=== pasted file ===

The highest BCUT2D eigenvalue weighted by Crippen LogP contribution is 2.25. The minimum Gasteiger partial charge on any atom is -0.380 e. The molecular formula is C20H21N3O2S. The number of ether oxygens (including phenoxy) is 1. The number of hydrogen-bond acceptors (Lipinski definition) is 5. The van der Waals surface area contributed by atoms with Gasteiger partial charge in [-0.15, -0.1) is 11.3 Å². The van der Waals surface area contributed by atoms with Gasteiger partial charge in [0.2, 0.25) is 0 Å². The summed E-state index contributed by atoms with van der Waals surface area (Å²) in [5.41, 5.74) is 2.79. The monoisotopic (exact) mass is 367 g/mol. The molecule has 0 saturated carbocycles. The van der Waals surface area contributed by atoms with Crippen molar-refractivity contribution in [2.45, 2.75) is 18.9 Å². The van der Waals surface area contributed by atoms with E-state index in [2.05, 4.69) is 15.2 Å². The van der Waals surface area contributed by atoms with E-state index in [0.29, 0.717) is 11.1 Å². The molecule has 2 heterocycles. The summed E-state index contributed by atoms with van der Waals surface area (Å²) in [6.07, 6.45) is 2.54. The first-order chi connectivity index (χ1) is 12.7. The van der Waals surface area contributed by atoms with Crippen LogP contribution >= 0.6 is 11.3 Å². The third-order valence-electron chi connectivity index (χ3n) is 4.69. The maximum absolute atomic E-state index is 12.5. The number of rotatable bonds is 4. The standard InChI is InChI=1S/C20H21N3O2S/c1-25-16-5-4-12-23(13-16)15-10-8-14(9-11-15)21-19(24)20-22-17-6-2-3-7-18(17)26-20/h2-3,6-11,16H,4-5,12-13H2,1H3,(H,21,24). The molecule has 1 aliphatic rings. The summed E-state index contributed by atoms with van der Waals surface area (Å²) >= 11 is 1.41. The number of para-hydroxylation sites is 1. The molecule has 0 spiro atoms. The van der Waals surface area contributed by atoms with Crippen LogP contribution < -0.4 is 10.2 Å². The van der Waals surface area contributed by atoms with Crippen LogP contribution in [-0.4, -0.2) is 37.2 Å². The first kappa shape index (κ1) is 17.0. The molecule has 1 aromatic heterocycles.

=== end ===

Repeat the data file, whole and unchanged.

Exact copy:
The highest BCUT2D eigenvalue weighted by Crippen LogP contribution is 2.25. The minimum Gasteiger partial charge on any atom is -0.380 e. The molecular formula is C20H21N3O2S. The number of ether oxygens (including phenoxy) is 1. The number of hydrogen-bond acceptors (Lipinski definition) is 5. The van der Waals surface area contributed by atoms with Gasteiger partial charge in [-0.15, -0.1) is 11.3 Å². The van der Waals surface area contributed by atoms with Gasteiger partial charge in [0.2, 0.25) is 0 Å². The summed E-state index contributed by atoms with van der Waals surface area (Å²) in [5.41, 5.74) is 2.79. The monoisotopic (exact) mass is 367 g/mol. The molecule has 0 saturated carbocycles. The van der Waals surface area contributed by atoms with Crippen molar-refractivity contribution in [2.45, 2.75) is 18.9 Å². The van der Waals surface area contributed by atoms with E-state index in [2.05, 4.69) is 15.2 Å². The van der Waals surface area contributed by atoms with E-state index in [0.29, 0.717) is 11.1 Å². The molecule has 2 heterocycles. The summed E-state index contributed by atoms with van der Waals surface area (Å²) in [6.07, 6.45) is 2.54. The first-order chi connectivity index (χ1) is 12.7. The van der Waals surface area contributed by atoms with Crippen LogP contribution >= 0.6 is 11.3 Å². The third-order valence-electron chi connectivity index (χ3n) is 4.69. The maximum absolute atomic E-state index is 12.5. The number of rotatable bonds is 4. The standard InChI is InChI=1S/C20H21N3O2S/c1-25-16-5-4-12-23(13-16)15-10-8-14(9-11-15)21-19(24)20-22-17-6-2-3-7-18(17)26-20/h2-3,6-11,16H,4-5,12-13H2,1H3,(H,21,24). The molecule has 1 aliphatic rings. The summed E-state index contributed by atoms with van der Waals surface area (Å²) >= 11 is 1.41. The number of para-hydroxylation sites is 1. The molecule has 0 spiro atoms. The van der Waals surface area contributed by atoms with Crippen LogP contribution < -0.4 is 10.2 Å². The van der Waals surface area contributed by atoms with Crippen LogP contribution in [-0.4, -0.2) is 37.2 Å². The first kappa shape index (κ1) is 17.0. The molecule has 1 aromatic heterocycles.